And he keeps this fading piñata I gave him 30 years ago hanging over his desk. It’s full of little scrolls of paper on which I wrote good memories, and some confetti, and since I gave it to him, he has used it as a hold-all for fun little somethings that don’t go anywhere else. There are two free season ski passes he received as an over-80 skier. There are scorecards from our family outings to the par-3 golf course. There’s a pack of cards the family made for charades: St. Elmo’s Fire. Tale of Two Cities. Dumbo. There’s an origami box I might have made for him at summer camp. I also found a frightening caramel lollipop from a Spanish-speaking country, which no one should eat. There’s a warranty card and instruction manual for a little sander for his carpentry projects – the best gift I ever gave him. Except for maybe the piñata.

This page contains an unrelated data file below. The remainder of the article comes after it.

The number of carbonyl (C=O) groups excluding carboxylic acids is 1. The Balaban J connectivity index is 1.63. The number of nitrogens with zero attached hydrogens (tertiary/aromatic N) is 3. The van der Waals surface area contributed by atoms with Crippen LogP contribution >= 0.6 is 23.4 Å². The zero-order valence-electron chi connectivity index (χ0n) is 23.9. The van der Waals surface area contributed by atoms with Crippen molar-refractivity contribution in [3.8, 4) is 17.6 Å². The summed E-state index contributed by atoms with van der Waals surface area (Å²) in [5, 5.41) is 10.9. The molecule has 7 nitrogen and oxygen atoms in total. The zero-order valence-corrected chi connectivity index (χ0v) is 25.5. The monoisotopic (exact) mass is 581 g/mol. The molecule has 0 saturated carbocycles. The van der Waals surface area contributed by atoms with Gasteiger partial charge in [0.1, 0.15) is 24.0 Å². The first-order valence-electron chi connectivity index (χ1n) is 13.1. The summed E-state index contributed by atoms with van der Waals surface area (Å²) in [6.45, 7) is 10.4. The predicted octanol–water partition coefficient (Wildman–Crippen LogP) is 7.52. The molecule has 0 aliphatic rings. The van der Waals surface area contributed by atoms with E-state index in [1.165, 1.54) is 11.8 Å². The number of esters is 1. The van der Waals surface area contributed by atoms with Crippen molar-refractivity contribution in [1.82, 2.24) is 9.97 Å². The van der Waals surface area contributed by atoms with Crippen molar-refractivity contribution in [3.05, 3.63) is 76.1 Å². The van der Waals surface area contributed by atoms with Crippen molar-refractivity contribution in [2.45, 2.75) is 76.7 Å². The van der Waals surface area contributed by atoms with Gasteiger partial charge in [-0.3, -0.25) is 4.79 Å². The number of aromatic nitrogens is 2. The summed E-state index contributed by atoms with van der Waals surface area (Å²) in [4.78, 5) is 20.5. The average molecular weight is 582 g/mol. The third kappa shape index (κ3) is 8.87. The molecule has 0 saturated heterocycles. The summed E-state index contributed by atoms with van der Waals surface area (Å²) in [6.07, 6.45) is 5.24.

From time to time, Dad would pull out and read one of the little scrolls, some of which still wear the spangly ribbon I tied them with, having never been unfurled. That piñata. Mystery, history and fun. It is one of the many things that he has always done, that tells me I’m loved.

This blog post is not the Story of Dad

He is much more than I can summarize in a blog post. His constancy and the warmly insistent quality of his always-there-ness are what I want to convey here. They are part of what I feel changing as I tend to his needs alongside my siblings and stepsister. He is not forgetful; he is, instead, uncannily alert and attuned to conversations and history and linkages. He’s just blind, and old. And in his new environment, he can’t do for himself like he did for so long at home, while his eyesight clouded, one veil at a time.

Nearly a month later